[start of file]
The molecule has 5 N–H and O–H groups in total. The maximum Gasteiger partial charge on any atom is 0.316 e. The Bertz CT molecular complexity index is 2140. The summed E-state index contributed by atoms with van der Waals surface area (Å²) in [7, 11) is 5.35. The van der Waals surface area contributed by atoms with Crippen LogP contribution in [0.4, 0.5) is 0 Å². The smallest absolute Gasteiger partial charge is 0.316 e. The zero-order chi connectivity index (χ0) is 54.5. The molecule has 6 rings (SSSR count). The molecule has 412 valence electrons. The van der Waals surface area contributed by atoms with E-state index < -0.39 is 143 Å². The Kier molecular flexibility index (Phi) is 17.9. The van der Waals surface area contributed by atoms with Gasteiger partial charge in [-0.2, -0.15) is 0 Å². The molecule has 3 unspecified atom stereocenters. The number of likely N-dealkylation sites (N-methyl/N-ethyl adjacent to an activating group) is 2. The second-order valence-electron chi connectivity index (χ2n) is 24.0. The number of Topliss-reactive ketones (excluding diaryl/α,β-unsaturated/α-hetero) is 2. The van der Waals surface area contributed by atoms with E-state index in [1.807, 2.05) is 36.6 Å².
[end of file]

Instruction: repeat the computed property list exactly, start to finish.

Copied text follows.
The molecule has 5 N–H and O–H groups in total. The maximum Gasteiger partial charge on any atom is 0.316 e. The Bertz CT molecular complexity index is 2140. The summed E-state index contributed by atoms with van der Waals surface area (Å²) in [7, 11) is 5.35. The van der Waals surface area contributed by atoms with Crippen LogP contribution in [0.4, 0.5) is 0 Å². The smallest absolute Gasteiger partial charge is 0.316 e. The zero-order chi connectivity index (χ0) is 54.5. The molecule has 6 rings (SSSR count). The molecule has 412 valence electrons. The van der Waals surface area contributed by atoms with E-state index < -0.39 is 143 Å². The Kier molecular flexibility index (Phi) is 17.9. The van der Waals surface area contributed by atoms with Gasteiger partial charge in [-0.2, -0.15) is 0 Å². The molecule has 3 unspecified atom stereocenters. The number of likely N-dealkylation sites (N-methyl/N-ethyl adjacent to an activating group) is 2. The second-order valence-electron chi connectivity index (χ2n) is 24.0. The number of Topliss-reactive ketones (excluding diaryl/α,β-unsaturated/α-hetero) is 2. The van der Waals surface area contributed by atoms with E-state index in [1.807, 2.05) is 36.6 Å².